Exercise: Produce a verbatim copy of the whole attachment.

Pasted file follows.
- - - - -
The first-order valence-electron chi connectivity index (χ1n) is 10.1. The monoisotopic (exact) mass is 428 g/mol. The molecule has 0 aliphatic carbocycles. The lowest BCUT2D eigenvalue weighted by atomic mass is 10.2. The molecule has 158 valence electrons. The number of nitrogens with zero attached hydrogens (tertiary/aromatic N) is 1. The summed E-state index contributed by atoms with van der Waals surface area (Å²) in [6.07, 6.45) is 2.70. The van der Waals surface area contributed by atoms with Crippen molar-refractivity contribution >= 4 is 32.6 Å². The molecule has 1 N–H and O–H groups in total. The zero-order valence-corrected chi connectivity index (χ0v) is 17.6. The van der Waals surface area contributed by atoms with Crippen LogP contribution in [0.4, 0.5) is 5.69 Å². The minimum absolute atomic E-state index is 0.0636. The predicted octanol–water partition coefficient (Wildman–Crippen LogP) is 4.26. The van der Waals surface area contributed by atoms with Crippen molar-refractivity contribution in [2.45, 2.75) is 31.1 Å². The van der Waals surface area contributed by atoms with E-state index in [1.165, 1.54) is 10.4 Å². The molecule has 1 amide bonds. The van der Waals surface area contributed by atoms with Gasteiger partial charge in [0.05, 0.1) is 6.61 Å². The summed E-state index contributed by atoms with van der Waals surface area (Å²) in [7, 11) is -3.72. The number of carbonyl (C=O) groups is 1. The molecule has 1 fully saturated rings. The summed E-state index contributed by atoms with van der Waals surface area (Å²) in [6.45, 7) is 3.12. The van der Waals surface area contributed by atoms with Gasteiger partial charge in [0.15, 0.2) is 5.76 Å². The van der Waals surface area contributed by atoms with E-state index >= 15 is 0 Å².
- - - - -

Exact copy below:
The first-order valence-electron chi connectivity index (χ1n) is 10.1. The monoisotopic (exact) mass is 428 g/mol. The molecule has 0 aliphatic carbocycles. The lowest BCUT2D eigenvalue weighted by atomic mass is 10.2. The molecule has 158 valence electrons. The number of nitrogens with zero attached hydrogens (tertiary/aromatic N) is 1. The summed E-state index contributed by atoms with van der Waals surface area (Å²) in [6.07, 6.45) is 2.70. The van der Waals surface area contributed by atoms with Crippen molar-refractivity contribution >= 4 is 32.6 Å². The molecule has 1 N–H and O–H groups in total. The zero-order valence-corrected chi connectivity index (χ0v) is 17.6. The van der Waals surface area contributed by atoms with Crippen LogP contribution in [0.4, 0.5) is 5.69 Å². The minimum absolute atomic E-state index is 0.0636. The predicted octanol–water partition coefficient (Wildman–Crippen LogP) is 4.26. The van der Waals surface area contributed by atoms with Crippen molar-refractivity contribution in [2.45, 2.75) is 31.1 Å². The van der Waals surface area contributed by atoms with E-state index in [1.165, 1.54) is 10.4 Å². The molecule has 1 amide bonds. The van der Waals surface area contributed by atoms with Gasteiger partial charge in [0.05, 0.1) is 6.61 Å². The summed E-state index contributed by atoms with van der Waals surface area (Å²) in [7, 11) is -3.72. The number of carbonyl (C=O) groups is 1. The molecule has 1 fully saturated rings. The summed E-state index contributed by atoms with van der Waals surface area (Å²) in [6.45, 7) is 3.12. The van der Waals surface area contributed by atoms with Gasteiger partial charge in [0.15, 0.2) is 5.76 Å². The van der Waals surface area contributed by atoms with E-state index >= 15 is 0 Å².